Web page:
Centre for Global Media and Communication, sitting in the School of Interdisciplinary Studies, welcomes you to engage you in critical debates about the contemporary moment, which is increasingly defined by crises, conflict, divisions, populism, confusion, panic, mistrust in political institutions and, importantly, a breakdown of communication in a digitally connected global world. In this blog, we at CGMC – staff, students and friends – will talk about what we do
The recent assassination of Mohsen Fakhrizadeh, head of the ministry of defence’s research and innovation organisation
Dr Massoumeh Torfeh, Research Associate at CGMC, explores the motives behind and the implications of the assassination in a piece for the BBC, linked here. Image credit: “Hijab-3” by pooyan is licensed under CC BY-NC-ND 2.0
Ms Chipo Mapondera, graduate student MA Digital Cultures, CGMC, presents an interview with the esteemed journalist Veronica Pedrosa in a podcast on SOAS Radio, entitled, Global Digital Futures: Media Spectacle & Democracy in the Philippines, linked here.
Dina Matar At no other time in contemporary history has a critical understanding of communication and the structures and regulation of complex media systems been more important and more urgent than during this current historical moment of multiple crises, marked by dysfunctional political communication practices (just witness the US election debates), the dominance of mainly US tech giants in mediation processes, digital surveillance, hateful speech and disinformation. It is a
On 10 July 2020, the Iranian Judiciary announced that three men, namely Amirhossein Moradi, Saeed Tamjidi and Mohamad Rajabi, who were arrested in anti-regime protests in November 2019, were to be imminently executed as they had been denied appeal. Within three days of the announcement, the Persian hashtag #اعدام_نکنید (“Don’t_Execute”) started appearing on Twitter, Instagram and Facebook. By 14 July, the hashtag was trending globally on Twitter with many inside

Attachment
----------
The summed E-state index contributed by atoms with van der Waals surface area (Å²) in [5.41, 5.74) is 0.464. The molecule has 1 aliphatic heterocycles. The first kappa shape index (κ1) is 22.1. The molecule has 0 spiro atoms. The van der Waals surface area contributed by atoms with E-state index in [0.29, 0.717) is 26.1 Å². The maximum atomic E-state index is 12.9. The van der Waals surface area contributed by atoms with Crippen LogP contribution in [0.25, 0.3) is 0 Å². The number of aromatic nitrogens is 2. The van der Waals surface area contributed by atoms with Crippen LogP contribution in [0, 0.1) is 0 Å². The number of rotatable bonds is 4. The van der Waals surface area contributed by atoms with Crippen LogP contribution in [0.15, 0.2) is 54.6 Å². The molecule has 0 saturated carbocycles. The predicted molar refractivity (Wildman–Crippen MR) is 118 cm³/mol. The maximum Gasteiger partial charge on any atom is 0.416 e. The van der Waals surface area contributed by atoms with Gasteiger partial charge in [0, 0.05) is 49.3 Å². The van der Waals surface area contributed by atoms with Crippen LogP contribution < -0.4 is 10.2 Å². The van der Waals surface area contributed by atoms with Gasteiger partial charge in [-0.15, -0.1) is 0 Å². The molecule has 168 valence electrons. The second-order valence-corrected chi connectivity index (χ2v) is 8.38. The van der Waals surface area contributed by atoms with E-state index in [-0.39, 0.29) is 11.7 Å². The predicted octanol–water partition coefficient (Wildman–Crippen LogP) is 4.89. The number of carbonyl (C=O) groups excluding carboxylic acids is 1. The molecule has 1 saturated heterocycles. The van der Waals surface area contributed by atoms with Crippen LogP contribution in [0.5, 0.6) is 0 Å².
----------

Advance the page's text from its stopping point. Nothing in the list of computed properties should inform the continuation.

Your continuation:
Dr Massoumeh Torfeh, Research Associate at the Centre for Global Media and Communications, explores the fading chances of rescuing the nuclear deal between Iran and the US in a new article for RT Link to article
Dr Dina Matar, Centre for Global Media and Communications, explores political reactions to the COVID-19 in the Middle Eastern media in an Insight Briefing for School of Interdisciplinary Studies, SOAS.
Philosopher Martha Nussbaum once wrote that playful storytelling “teaches people to be capable of living with others without control; [and] connects experiences of vulnerability and surprise to curiosity and wonder, rather than to crippling anxiety” (2010, p. 101). Her work on vulnerability has helped critical communication scholars shift their focus away from the structural power of media, which has been overstudied, to organic and informal communication practices that can enable
Dr Massoumeh Torfeh, Research Associate at the Centre, explores the new power-sharing agreement in Afghanistan in a new TRTWorld article linked here.
Media and Crisis Mark Hobart, Emeritus Professor Centre for Global Media and Communication We live, it seems, in a time of crisis. Covid-19 and its attendant economic crisis apart, we face crises of climate change, overpopulation, depletion of natural resources, the global political order and much else. How do we know? Because the media tell us so. What drive the choices behind media coverage? Famously, the newsworthy should be negative
The medium is the message? Dina Matar, CGMC The Covid-19 outbreak on an unprecedented global level has further embedded media – as news institutions, as information providers, as spaces for socialisation and as technologies of power – in people’s lives in ways never witnessed before. With information vying with misinformation in the virtual “war against the virus”, news media corporations have reported a monumental rise in traffic as people concerned